Product Grades « OCDetails

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Product Grades

Posted June 8th, 2012 by Anthony with No Comments

There are a ton of different products out there.  You can buy them at WalMart, AutoZone, PepBoys, and even the grocery store.  There are brand names you remember your dad using and maybe some that even HIS dad used.  It can be confusing the separate the products into what you should use and what is not up to your standards.

Now that isn’t to say that companies would put crappy products on the shelf, of course.  Just because I don’t like it and can’t see a use for it doesn’t mean it isn’t something that works.  I once threw a bottle of product into a juniper bush by my driveway.  It failed to perform and I had no use for it, so in disgust I tossed it in there.  My friend was with me and we laughed about it.  Nearly two years later I pulled it out of the bush and gave it another shot on something I thought it might handle.  It did a great job at it!  I reconsidered my position on the product and no longer said it was rubbish.  Now I qualified it with the fact that it wasn’t as powerful as I had hoped it would be.  So just because I say a product is not very good, doesn’t mean it doesn’t work.  It just means it may not work as well as something else.  And as always, this just boils down to my own personal opinion.  Not much science is behind what I’m about to write.  This is just how I feel.

I break products down into three categories.  There are Consumer Grade products, Professional Grade products, and Enthusiast Grade products.  I put them in those categories to more easily describe what you should expect from them.  The purpose of this article is to go into those grades and not necessarily all of the products that fit into them.



Consumer Grade products are the ones you find locally for the most part.  They are the Armor Alls and Turtle Waxes of the world.  Products that have been around forever and people buy them simply because they are familiar with what they do or perhaps have used them in the past.  Many of the big players in the other grades will produce Consumer Grade products simply because that is where most of the customers are shopping.  Meguiar’s and Mother’s and others will dumb down some of their products into something that the average Joe can handle.  The burgundy bottle Meguiar’s products are a good example of that.  They created products numbers 1 through 3 and that put consumers on the right path to proper detailing.  The products are very weak though, and they really don’t accomplish much.  But they are going to get some type of result and they work for people who don’t have machine polishers and want to feel like they are taking care of their cars.  The principle of what those products are supposed to do is correct, but the strength of the product is lacking for most applications.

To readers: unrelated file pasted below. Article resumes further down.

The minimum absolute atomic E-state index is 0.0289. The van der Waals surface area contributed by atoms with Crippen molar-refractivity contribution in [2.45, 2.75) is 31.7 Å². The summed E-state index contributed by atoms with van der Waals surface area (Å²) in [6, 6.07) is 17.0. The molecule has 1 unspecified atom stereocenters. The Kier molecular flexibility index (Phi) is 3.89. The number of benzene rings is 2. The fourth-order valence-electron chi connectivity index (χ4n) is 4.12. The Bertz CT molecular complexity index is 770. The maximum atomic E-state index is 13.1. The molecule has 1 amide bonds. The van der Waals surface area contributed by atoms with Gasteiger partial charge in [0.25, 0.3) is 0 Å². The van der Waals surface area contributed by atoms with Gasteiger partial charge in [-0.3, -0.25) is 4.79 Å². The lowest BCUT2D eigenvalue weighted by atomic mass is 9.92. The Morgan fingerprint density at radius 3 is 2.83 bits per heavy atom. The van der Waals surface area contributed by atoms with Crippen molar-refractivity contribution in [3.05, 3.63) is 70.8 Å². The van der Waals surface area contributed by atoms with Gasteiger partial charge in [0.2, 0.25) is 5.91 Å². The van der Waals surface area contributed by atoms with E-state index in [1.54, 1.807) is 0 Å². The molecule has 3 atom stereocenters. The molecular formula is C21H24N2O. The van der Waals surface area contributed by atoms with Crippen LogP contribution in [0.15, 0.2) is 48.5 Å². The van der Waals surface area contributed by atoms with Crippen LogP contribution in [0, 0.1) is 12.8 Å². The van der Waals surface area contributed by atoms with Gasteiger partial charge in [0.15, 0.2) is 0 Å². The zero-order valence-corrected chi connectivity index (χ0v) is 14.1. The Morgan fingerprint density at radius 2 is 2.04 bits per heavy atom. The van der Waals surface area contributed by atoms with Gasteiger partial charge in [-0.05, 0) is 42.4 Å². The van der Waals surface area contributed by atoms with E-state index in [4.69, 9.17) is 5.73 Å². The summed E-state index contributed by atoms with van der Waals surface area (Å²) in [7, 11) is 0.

Consumer Grade products are sometimes rock stars in disguise.  For example, Meguiar’s NXT is a consumer grade product which verges on Enthusiast Grade.  It is a product which works well by hand, but it introduces the consumer into a realm of synthetics that most products on the shelf don’t use.  It provides a durability and appearance that very few products off the shelf could give you back when it was first introduced, and that was pretty dang cool to see.  Finally there was something people could get their hands on which actually performed like it should.

Other products on the shelf which are surprisingly good are Stoner’s Invisible Glass, Eagle One A2Z (wheel & tire cleaner), Eagle One Wet (tire shine), Clay Magic, and even Turtle Wax clay.  These are products that are necessary in the process of doing a complete detail, but instead of having to order an expensive bottle of tire shine online, one could just go to the local auto parts store and pick some up there.  Sometimes it matters and sometimes it doesn’t matter where you get something.  If it works, then it works.  The problem is in locating these borderline Consumer/Enthusiast Grade products and separating them from the definite Consumer Grade.  There is a huge difference between some generic glass cleaner and Stoner’s Invisible Glass.  In fact, the difference could be the saving factor for your dash and window tint, so knowing what you are looking for is very important.

The important thing to remember is that just because the product is sold in a consumer environment (off the shelf) that doesn’t mean it is necessarily Consumer Grade.  There are Professional and Enthusiast Grade products found on the shelves locally as well, and we’ll get into that later.  The bottom line is that the average Consumer Grade product is adequate at best.  Some are awesome, but others are pretty poor.  Unless you know what you are looking for, then the chances are you are going to get something barely good enough, but quite possibly something that is just going to wind up in a juniper bush for a couple years.